7th Sea was nominated for seven ENnies. Products I worked on have been nominated for (and won) ENnies in the past, but not all of the awards are things I feel I should get an award for. Like last year Urban Shadows was up for Best Rules and Product of the Year. If Urban Shadows had won Product of the Year, I would have gone out and gotten a copy of the medal because layout has to do with creating the whole product. It won Best Rules, which had nothing to do with me, so I am okay with no award for Thomas.
7th Sea‘s Mark Richardson, our staff cartographer, was nominated for Best Cartography this year. Discussing the nominations, we realized this is the only award with nominations for 7th Sea products that was as close to 100% a single person’s award. Mark may have had guidance and feedback from others on the John Wick Presents team, but it’s as close to 100% his sole work as anything else JWP put out there.
This stood out to me because we’re pretty much working as a team on the products. On Pirate Nations, there are dozens of people who made that book into a thing that could be nominated for Best Supplement.
If we look at Best Writing, if a 7th Sea book was nominated for that, we’d have a lead developer, about six writers, two “additional” writers, two to four editors and proofreaders, and even me involved, sharing the credit. (Although my contribution to the writing is more in line edits, where I have collaborated with the lead developer to rewrite short passages to make copy fit into the space the design allows. Minor stuff, really.) But if we look at Unknown Armies (which is nominated), I would say that at least 97% of that is all Greg Stolze with some edits from proofreaders and maybe some developmental editing. On Unknown Armies, that was a creator’s vision going through the product; on 7th Sea, we have a developer for the book guiding a stable of writers through an entire work.
So I’m going to look through the nominations for product I’ve worked on, and show you how much input your layout artist has on each of these.
“So, we’re out, huh? I mean we’re out: this is retirement money. This is ‘go legit and buy an island’ money.”
-Hardison, Leverage, “The Nigerian Job”
One of the things I find Shadowrun and other cyberpunk “let’s be criminals” roleplaying games do poorly is the whole money thing. Shadowrun never gave good examples of what one would expect to get from a criminal gig, and they’ve got a whole economy built in the game, down to the cost of a combat knife. Yet in play, the protagonists seem to live paycheck to paycheck. There’s no real incentive to do criminal work when the same amount of income (or more) could come in from a safer job elsewhere.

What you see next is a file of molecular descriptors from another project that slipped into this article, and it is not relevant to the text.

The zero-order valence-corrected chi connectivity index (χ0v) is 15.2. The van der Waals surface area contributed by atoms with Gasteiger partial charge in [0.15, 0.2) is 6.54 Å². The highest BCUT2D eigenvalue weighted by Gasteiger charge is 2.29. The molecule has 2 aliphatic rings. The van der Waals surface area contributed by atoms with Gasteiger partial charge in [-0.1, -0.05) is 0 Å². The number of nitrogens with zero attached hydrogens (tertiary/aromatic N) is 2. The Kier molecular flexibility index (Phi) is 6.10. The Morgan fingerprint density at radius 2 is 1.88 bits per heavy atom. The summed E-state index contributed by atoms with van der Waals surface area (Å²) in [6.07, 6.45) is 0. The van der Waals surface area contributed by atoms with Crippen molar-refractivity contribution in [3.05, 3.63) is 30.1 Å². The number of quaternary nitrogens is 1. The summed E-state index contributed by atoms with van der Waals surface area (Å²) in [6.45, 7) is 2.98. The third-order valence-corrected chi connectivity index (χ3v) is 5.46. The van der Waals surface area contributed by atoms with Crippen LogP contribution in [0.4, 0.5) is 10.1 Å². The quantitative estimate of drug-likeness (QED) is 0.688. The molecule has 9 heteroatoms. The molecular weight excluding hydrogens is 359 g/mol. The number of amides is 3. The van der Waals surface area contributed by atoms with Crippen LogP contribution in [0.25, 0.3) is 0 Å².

Late last week, Modiphius released links to preorder their new Star Trek roleplaying game, Star Trek Adventures. Visually, it looks cool, perhaps up there with Fantasy Flight Games’ Star Wars RPGs, a series of game books that does a lot of things right. The cover of the collector’s edition is a very interesting angle of The Next Generation’s Enterprise’s main hull, rendered by the same people that provided the 3d model for the Star Trek: TNG Remastered series. The cover of the regular edition is original artwork — an illustration! The one spread we have of the interior also features an illustration of Picard’s Enterprise being harried by Romulan ships (and the announcement comes with another illustration of a starship battle!). This leads me to believe they’re going full-on illustration with the game rather than just using stills from existing movies and television shows
But that spread — I’d like to take a few minutes and write down what I really like about it and what I see in the layout.
I have thoughts about the design space in games and must write!
I have worked in the roleplaying and board games industry for over a decade as a graphic designer and layout artist. During the past few years, I have written for online publications where some of my reviews of game products delved into a serious look at the presentation of the object. Reviews, critiques, examinations of how graphic design evolved in a work — these are some of the things I enjoy writing about!
Although I would love to write about layout and graphic design in these spaces, I often find myself unable to justify devoting time for doing so. Patreon provides an incentive to create. You can directly prompt me to do what I love and, at the same time, develop my skill at writing.
I have two goals for this Patreon.
When I create articles for the blog, I continually improve my writing; by improving my writing ability, I create more articles for you to read.
There’s a third, secret goal.
…but I’ve written more about that in the first patron-only post.
I want you to join my journey to become a better writer.
By becoming a patron, you continue to improve my writing while learning about layout and graphic design in RPGs and boardgames. Joining up lets you suggest topics for future writings and adds you to a discussion forum where patrons can tell me what they would like to see come of my work.
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